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Why Justin Fields (Not Russell Wilson) Gives Steelers Best Chance To Win

Pittsburgh should think carefully before Week 1

Pittsburgh Steelers head coach Mike Tomlin has a critical decision to make before embarking on their 2024 campaign: start Russell Wilson or Justin Fields at quarterback?

Presumably, that decision’s already been made internally by Tomlin, who has vocalized his support for Wilson, a proven Super Bowl champion and a nine-time Pro Bowler. However, there are still 18 weeks in Pittsburgh’s upcoming clean slate, opening the door for a plethora of possibilities for both Wilson and Fields.

“Russell is a veteran, man,” Tomlin told reporters during league meetings in March, per “He’s got a proven process of readiness. He’s been in this league a long time. He’s capable of rallying troops, receivers, tight ends, running backs, etc. He’s just got a lot of experience in terms of what it takes to be the guy over the course of a 12-month calendar and I just think that that’s something that a younger guy like Justin could learn from.”

In terms of experience and track record, Wilson certainly has the upper hand. But the past is the past. Wilson, now 35 years old, logged a (slight) bounce-back year last season with the Denver Broncos, notching a 66.4% completion percentage with 3,070 passing yards, 26 touchdowns and eight interceptions, although the team finished a mediocre 7-8 in his starts and missed the postseason for the eighth consecutive season — the second straight under Wilson’s leadership.

So, the decision isn’t as clear-cut as laying out Wilson and Fields’ résumés side-by-side and giving the stamp of approval to the more experienced veteran, in Pittsburgh’s case.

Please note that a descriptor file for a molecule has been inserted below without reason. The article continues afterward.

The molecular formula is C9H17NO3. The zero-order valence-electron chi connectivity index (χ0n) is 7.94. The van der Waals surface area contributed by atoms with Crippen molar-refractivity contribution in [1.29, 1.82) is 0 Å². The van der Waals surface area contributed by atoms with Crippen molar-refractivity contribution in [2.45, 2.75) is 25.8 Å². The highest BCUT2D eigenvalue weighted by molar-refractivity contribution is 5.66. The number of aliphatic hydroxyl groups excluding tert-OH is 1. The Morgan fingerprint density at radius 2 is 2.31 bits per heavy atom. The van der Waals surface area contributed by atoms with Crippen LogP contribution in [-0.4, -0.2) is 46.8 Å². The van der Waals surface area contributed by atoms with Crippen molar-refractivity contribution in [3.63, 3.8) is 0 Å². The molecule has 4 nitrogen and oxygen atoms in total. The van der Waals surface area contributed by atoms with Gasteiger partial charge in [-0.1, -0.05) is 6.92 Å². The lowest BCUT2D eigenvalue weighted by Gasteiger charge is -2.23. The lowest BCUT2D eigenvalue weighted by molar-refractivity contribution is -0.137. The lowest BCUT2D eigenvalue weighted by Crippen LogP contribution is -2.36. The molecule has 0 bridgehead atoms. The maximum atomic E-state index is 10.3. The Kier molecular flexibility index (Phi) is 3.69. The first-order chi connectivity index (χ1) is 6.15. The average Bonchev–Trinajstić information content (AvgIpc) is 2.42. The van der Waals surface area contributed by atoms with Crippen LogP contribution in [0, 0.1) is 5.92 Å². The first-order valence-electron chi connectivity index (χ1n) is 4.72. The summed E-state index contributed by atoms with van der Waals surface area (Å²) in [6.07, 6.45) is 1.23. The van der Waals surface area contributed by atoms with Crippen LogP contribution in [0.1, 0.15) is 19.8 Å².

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In fact, Tomlin should strongly consider giving the 25-year-old Fields the green light instead.

Fields is 10 years younger than Wilson, which alone presents the opportunity for a stable future at quarterback for the Steelers. Wilson is playing under a one-year contract, and Fields basically is, too. Wilson will need to earn the starting role each week, even if it’s granted to him when the season opens up. Therefore, it would be in Fields’ best interest to stay locked in and ready for when Tomlin calls upon the 2021 first-rounder.

“Justin is exciting to have,” Steelers general manager Omar Kahn told 93.7 The Fan in June. “If you would have told me that we’d be sitting here with Russell Wilson, Justin Fields and Kyle Allen, even five months ago, I wouldn’t have believed you.”

Fields threw for a career-high 2,562 yards with 16 touchdowns and nine interceptions last season. It’s important to take the context of Fields’ final season with the Chicago Bears into consideration: the organization was (and still is) a dumpster fire and it was just Fields’ third year in the league. That’s a sample size with significant room for improvement and growth.

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When it comes to athletic ability, Fields is far ahead of Wilson in that race. Steelers offensive coordinator Arthur Smith typically favors utilizing a run-centric offense, which obviously favors Fields’ skill set over Wilson’s post-prime aging body. That’ll likely put Wilson in the spotlight for needing to significantly outperform Fields to earn role security — and maintain it.

Fields gets leniency because of the possibility of upside as the younger, much more athletic quarterback. Pittsburgh can mold and reinvent Fields to better suit its offense for years to come. However, the same can’t be said for Wilson, who’s playing at the tail end of his career.

The Steelers surrendered a conditional 2025 sixth-round draft pick to the Bears to acquire Fields this past offseason, which isn’t a risky wager by any stretch but is enough to incentivize Pittsburgh to tap into the full potential of what Fields could become.

Featured image via Jamie Sabau/USA TODAY Sports Images